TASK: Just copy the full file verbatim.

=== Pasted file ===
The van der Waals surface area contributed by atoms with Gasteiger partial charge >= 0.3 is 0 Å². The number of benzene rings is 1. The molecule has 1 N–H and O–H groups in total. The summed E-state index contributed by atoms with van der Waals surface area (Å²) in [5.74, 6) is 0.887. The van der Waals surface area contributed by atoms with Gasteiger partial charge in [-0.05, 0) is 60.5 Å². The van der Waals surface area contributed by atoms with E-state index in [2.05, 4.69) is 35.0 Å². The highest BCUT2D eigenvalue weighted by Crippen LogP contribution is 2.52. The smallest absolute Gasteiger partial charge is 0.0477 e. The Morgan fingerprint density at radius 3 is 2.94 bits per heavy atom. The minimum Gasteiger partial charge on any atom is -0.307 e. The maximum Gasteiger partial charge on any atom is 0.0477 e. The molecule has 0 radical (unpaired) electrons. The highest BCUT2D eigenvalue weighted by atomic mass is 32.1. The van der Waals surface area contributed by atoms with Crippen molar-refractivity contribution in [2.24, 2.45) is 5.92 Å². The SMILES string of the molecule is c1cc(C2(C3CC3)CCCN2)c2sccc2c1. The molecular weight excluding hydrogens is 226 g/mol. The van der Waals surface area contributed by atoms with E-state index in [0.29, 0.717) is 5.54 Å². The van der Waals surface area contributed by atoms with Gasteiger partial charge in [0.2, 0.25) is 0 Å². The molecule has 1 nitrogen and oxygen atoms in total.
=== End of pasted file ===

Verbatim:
The van der Waals surface area contributed by atoms with Gasteiger partial charge >= 0.3 is 0 Å². The number of benzene rings is 1. The molecule has 1 N–H and O–H groups in total. The summed E-state index contributed by atoms with van der Waals surface area (Å²) in [5.74, 6) is 0.887. The van der Waals surface area contributed by atoms with Gasteiger partial charge in [-0.05, 0) is 60.5 Å². The van der Waals surface area contributed by atoms with E-state index in [2.05, 4.69) is 35.0 Å². The highest BCUT2D eigenvalue weighted by Crippen LogP contribution is 2.52. The smallest absolute Gasteiger partial charge is 0.0477 e. The Morgan fingerprint density at radius 3 is 2.94 bits per heavy atom. The minimum Gasteiger partial charge on any atom is -0.307 e. The maximum Gasteiger partial charge on any atom is 0.0477 e. The molecule has 0 radical (unpaired) electrons. The highest BCUT2D eigenvalue weighted by atomic mass is 32.1. The van der Waals surface area contributed by atoms with Crippen molar-refractivity contribution in [2.24, 2.45) is 5.92 Å². The SMILES string of the molecule is c1cc(C2(C3CC3)CCCN2)c2sccc2c1. The molecular weight excluding hydrogens is 226 g/mol. The van der Waals surface area contributed by atoms with E-state index in [0.29, 0.717) is 5.54 Å². The van der Waals surface area contributed by atoms with Gasteiger partial charge in [0.2, 0.25) is 0 Å². The molecule has 1 nitrogen and oxygen atoms in total.